“What you are looking at,” laments marine biologist Haakon Hop of the Norwegian Polar Institute, “is the melting of the Arctic Ocean.”
We are nearing 82 degrees North latitude aboard the research ship R/V Lance, just 800 kilometers (500 miles) shy of the North Pole, in search of continuous ice.
“In 1992 we came to a full stop in the middle of the Barents Sea at 76 North,” recalls Hop. “We hit solid ice and couldn’t go any farther. Now look at it.”
Circumpolar ice approaches its annual minimum in August-September, but we have traveled far north of the Svalbard archipelago into waters nearly 4000 meters (2.5 miles) deep and still not encountered the ice that once extended much farther south, even in summer. Since records first began in 1979, satellite imagery has tracked a 50% decline in the circumpolar minimum, but this year the meltdown halted after rapid retreat in midsummer, actually expanding 20,000 square kilometers in late July.
Increasing ice is unprecedented for this time of year, but such data is deceiving. While storms in the second half of July brought counterclockwise winds and cooler conditions that spread the ice out, age and thickness are far more important than actual coverage, which may be thinly stretched out or thickly concentrated. Most of what we see around our ship is thin, first-year ice, not the 10-year-old, meters-thick variety that used to dominate the Arctic Ocean and ensure good coverage year in and year out. (Later satellite imagery eventually placed 2013 as the sixth lowest sea ice extent on record.)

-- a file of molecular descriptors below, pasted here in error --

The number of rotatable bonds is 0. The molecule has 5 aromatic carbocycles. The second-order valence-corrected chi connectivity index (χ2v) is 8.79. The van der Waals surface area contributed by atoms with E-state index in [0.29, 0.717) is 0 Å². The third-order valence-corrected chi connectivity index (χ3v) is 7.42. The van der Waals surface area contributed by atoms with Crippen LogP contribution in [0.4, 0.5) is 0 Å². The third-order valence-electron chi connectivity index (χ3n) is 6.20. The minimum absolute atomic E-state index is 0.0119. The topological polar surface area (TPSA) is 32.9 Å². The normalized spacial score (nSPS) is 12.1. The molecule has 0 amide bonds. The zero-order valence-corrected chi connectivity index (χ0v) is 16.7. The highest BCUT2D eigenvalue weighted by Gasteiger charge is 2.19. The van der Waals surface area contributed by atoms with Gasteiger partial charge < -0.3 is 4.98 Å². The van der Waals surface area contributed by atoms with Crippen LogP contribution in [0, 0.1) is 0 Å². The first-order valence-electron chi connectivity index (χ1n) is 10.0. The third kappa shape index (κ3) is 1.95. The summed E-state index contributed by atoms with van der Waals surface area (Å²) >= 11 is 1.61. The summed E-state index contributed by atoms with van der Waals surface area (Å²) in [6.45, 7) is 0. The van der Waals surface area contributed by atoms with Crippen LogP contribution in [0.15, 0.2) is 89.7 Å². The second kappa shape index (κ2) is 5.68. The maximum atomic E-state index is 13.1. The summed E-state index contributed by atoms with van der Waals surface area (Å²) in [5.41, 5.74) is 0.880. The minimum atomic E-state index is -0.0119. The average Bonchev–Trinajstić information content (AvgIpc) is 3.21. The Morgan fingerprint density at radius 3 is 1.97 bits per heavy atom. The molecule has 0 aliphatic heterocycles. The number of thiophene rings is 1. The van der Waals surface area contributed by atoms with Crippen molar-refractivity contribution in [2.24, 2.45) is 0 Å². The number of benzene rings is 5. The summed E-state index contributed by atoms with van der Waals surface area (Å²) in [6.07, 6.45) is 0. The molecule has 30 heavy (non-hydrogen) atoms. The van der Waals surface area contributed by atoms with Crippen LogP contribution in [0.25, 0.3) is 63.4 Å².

Does this matter if you’re not a polar bear dependent on a frozen platform for hunting seals? Only if you need air to breathe. On the underside of the Arctic Ocean’s frozen lid grows ice algae, blooming like a rainforest each year when intense, 24-hour sunlight returns in April. Zooplankton and the entire Arctic Ocean food chain depend on this phenomenon, as do humans. This algae and all of the phytoplankton in the Arctic Ocean sequester vast quantities of carbon dioxide, a climate-warming gas, and produce abundant oxygen.
For 10 days, our retinue of 17 scientists and scuba divers has been sampling and analyzing ocean temperatures, salinity, chemistry and plankton at varying depths to track shifts in marine ecosystems. Starting with Kongsfjord near the Ny-Ålesund research village and sampling at specific GPS points in the Fram Strait toward Greenland, we concluded with a similiar set of measurements in north-facing Rijpfjord, 270 kilometers (about 175 miles) to the northeast at the northernmost tip of the Svalbard archipelago. The two fjords are normally affected by dramatically different ocean current systems. While Kongsfjord faces westward and receives warmer Atlantic waters, Rijpfjord points directly toward the North Pole and has a deep-water sill that impedes the last, weak push of the Gulf Stream. Despite this, our measurements this year show that Atlantic waters have invaded farther north than ever.
Meanwhile, we continue north in search of ice, an increasingly elusive prey, with some scientists predicting that the North Pole will be ice-free by 2030. (See earlier post, Climate change: Going bananas in Greenland)
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